Sometimes America doesn't even know they're moving in a healthier direction. Here's the situation. We're in a bad situation. The United Nations recently ranked the average life expectancy of all 200 countries.

Before I tell you where the United States ended up, just remember the United States is the wealthiest nation in the history of the world. We have more advanced knowledge of science and medicine than any civilization has ever had. We spend more per capita on medicine than any country.

But we're not No. 1. We're not No. 2. We're No. 40. So, what does that say about our diet? About our lifestyles? About our relationship with the natural world? About our relationships with each other? Instead of being No. 1, we're 40. It means we're grossly out of order.

Gardner: Out of curiosity, are we No. 40 up from 23, or 40 down from 72?

Goldman: At one point we were much higher. This is the first year that our obesity rate, nationally, has gone down -- so that is an improvement -- but the bad news is now Mexico is No. 1.

You've got a third of the population that's either obese or on its way to being obese. Diabetes is really an epidemic. We're nowhere near where we need to be. And it's not all diet; it's certainly not all beverage. It's a very complex problem with a lot of causes and a lot of different solutions.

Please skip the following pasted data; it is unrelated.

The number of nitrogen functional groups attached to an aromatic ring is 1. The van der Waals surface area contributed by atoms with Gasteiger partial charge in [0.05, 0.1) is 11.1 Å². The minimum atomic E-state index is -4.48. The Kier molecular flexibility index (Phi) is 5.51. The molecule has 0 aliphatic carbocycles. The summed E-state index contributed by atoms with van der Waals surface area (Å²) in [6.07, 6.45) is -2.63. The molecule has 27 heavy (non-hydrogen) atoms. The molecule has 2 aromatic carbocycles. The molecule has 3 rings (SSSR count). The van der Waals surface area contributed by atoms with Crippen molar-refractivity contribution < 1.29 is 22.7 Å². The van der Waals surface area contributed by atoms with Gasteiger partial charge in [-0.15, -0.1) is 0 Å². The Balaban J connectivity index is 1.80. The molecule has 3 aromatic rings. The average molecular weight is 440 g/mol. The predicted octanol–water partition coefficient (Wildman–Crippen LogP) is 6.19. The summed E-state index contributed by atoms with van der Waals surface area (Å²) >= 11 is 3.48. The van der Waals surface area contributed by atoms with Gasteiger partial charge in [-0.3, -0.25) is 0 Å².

Tom Gardner has no position in any stocks mentioned. The Motley Fool recommends and owns shares of Coca-Cola and has the following options: long January 2016 $37 calls on Coca-Cola and long January 2016 $37 puts on Coca-Cola. Try any of our Foolish newsletter services free for 30 days. We Fools may not all hold the same opinions, but we all believe that considering a diverse range of insights makes us better investors. The Motley Fool has a disclosure policy.

4 in 5 Americans Are Ignoring Buffett's Warning

Don't be one of them.

Jun 12, 2015 at 5:01PM

Admitting fear is difficult.

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This past May, The Motley Fool sent 8 of its best stock analysts to Omaha, Nebraska to attend the Berkshire Hathaway annual shareholder meeting. CEO Warren Buffett and Vice Chairman Charlie Munger fielded questions for nearly 6 hours.
The catch was: Attendees weren't allowed to record any of it. No audio. No video. 

Our team of analysts wrote down every single word Buffett and Munger uttered. Over 16,000 words. But only two words stood out to me as I read the detailed transcript of the event: "Real threat."

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KPMG advises we're "on the cusp of revolutionary change" coming much "sooner than you think."

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David Hanson owns shares of Berkshire Hathaway and American Express. The Motley Fool recommends and owns shares of Berkshire Hathaway, Google, and Coca-Cola.We Fools don't all hold the same opinions, but we all believe that considering a diverse range of insights makes us better investors. The Motley Fool has a disclosure policy.